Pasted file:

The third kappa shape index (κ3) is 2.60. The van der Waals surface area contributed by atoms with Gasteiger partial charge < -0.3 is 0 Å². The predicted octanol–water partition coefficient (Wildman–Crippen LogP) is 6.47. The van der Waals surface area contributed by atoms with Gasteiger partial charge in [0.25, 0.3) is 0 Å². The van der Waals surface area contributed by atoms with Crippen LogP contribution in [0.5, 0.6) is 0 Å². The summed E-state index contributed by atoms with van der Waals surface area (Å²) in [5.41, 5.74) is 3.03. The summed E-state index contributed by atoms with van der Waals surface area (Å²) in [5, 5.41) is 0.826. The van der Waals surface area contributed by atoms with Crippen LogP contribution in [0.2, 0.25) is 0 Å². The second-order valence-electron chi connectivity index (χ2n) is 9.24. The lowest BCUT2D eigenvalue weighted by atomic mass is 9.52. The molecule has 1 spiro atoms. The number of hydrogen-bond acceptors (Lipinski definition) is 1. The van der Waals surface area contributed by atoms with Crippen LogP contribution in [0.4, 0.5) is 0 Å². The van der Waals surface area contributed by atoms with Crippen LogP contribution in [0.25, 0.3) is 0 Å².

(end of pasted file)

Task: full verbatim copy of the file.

The third kappa shape index (κ3) is 2.60. The van der Waals surface area contributed by atoms with Gasteiger partial charge < -0.3 is 0 Å². The predicted octanol–water partition coefficient (Wildman–Crippen LogP) is 6.47. The van der Waals surface area contributed by atoms with Gasteiger partial charge in [0.25, 0.3) is 0 Å². The van der Waals surface area contributed by atoms with Crippen LogP contribution in [0.5, 0.6) is 0 Å². The summed E-state index contributed by atoms with van der Waals surface area (Å²) in [5.41, 5.74) is 3.03. The summed E-state index contributed by atoms with van der Waals surface area (Å²) in [5, 5.41) is 0.826. The van der Waals surface area contributed by atoms with Crippen LogP contribution in [0.2, 0.25) is 0 Å². The second-order valence-electron chi connectivity index (χ2n) is 9.24. The lowest BCUT2D eigenvalue weighted by atomic mass is 9.52. The molecule has 1 spiro atoms. The number of hydrogen-bond acceptors (Lipinski definition) is 1. The van der Waals surface area contributed by atoms with Crippen LogP contribution in [0.4, 0.5) is 0 Å². The van der Waals surface area contributed by atoms with Crippen LogP contribution in [0.25, 0.3) is 0 Å².